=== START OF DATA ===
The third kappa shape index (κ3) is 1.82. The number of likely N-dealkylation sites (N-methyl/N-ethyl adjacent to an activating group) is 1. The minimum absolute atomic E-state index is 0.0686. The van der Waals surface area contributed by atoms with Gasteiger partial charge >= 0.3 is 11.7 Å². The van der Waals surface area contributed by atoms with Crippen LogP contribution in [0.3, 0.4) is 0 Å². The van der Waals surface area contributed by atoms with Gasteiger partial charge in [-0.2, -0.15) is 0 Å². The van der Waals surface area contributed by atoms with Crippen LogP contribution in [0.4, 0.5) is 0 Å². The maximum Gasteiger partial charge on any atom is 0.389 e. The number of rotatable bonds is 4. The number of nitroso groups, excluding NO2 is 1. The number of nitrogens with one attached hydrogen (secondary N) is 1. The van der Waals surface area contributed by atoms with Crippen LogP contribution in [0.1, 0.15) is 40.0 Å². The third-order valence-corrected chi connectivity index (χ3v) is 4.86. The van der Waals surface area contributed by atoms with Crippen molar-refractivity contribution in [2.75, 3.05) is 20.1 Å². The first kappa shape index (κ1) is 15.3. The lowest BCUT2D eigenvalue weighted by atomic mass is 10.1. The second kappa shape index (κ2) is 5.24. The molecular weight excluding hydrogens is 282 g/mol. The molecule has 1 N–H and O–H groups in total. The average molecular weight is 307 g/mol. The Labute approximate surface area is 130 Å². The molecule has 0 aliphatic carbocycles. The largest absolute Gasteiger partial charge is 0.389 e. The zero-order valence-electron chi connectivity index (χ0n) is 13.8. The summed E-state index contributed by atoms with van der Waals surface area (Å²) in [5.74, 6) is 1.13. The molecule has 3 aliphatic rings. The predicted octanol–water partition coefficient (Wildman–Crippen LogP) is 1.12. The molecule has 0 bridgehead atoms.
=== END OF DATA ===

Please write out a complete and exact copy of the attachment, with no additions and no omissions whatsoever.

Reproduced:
The third kappa shape index (κ3) is 1.82. The number of likely N-dealkylation sites (N-methyl/N-ethyl adjacent to an activating group) is 1. The minimum absolute atomic E-state index is 0.0686. The van der Waals surface area contributed by atoms with Gasteiger partial charge >= 0.3 is 11.7 Å². The van der Waals surface area contributed by atoms with Crippen LogP contribution in [0.3, 0.4) is 0 Å². The van der Waals surface area contributed by atoms with Gasteiger partial charge in [-0.2, -0.15) is 0 Å². The van der Waals surface area contributed by atoms with Crippen LogP contribution in [0.4, 0.5) is 0 Å². The maximum Gasteiger partial charge on any atom is 0.389 e. The number of rotatable bonds is 4. The number of nitroso groups, excluding NO2 is 1. The number of nitrogens with one attached hydrogen (secondary N) is 1. The van der Waals surface area contributed by atoms with Crippen LogP contribution in [0.1, 0.15) is 40.0 Å². The third-order valence-corrected chi connectivity index (χ3v) is 4.86. The van der Waals surface area contributed by atoms with Crippen molar-refractivity contribution in [2.75, 3.05) is 20.1 Å². The first kappa shape index (κ1) is 15.3. The lowest BCUT2D eigenvalue weighted by atomic mass is 10.1. The second kappa shape index (κ2) is 5.24. The molecular weight excluding hydrogens is 282 g/mol. The molecule has 1 N–H and O–H groups in total. The average molecular weight is 307 g/mol. The Labute approximate surface area is 130 Å². The molecule has 0 aliphatic carbocycles. The largest absolute Gasteiger partial charge is 0.389 e. The zero-order valence-electron chi connectivity index (χ0n) is 13.8. The summed E-state index contributed by atoms with van der Waals surface area (Å²) in [5.74, 6) is 1.13. The molecule has 3 aliphatic rings. The predicted octanol–water partition coefficient (Wildman–Crippen LogP) is 1.12. The molecule has 0 bridgehead atoms.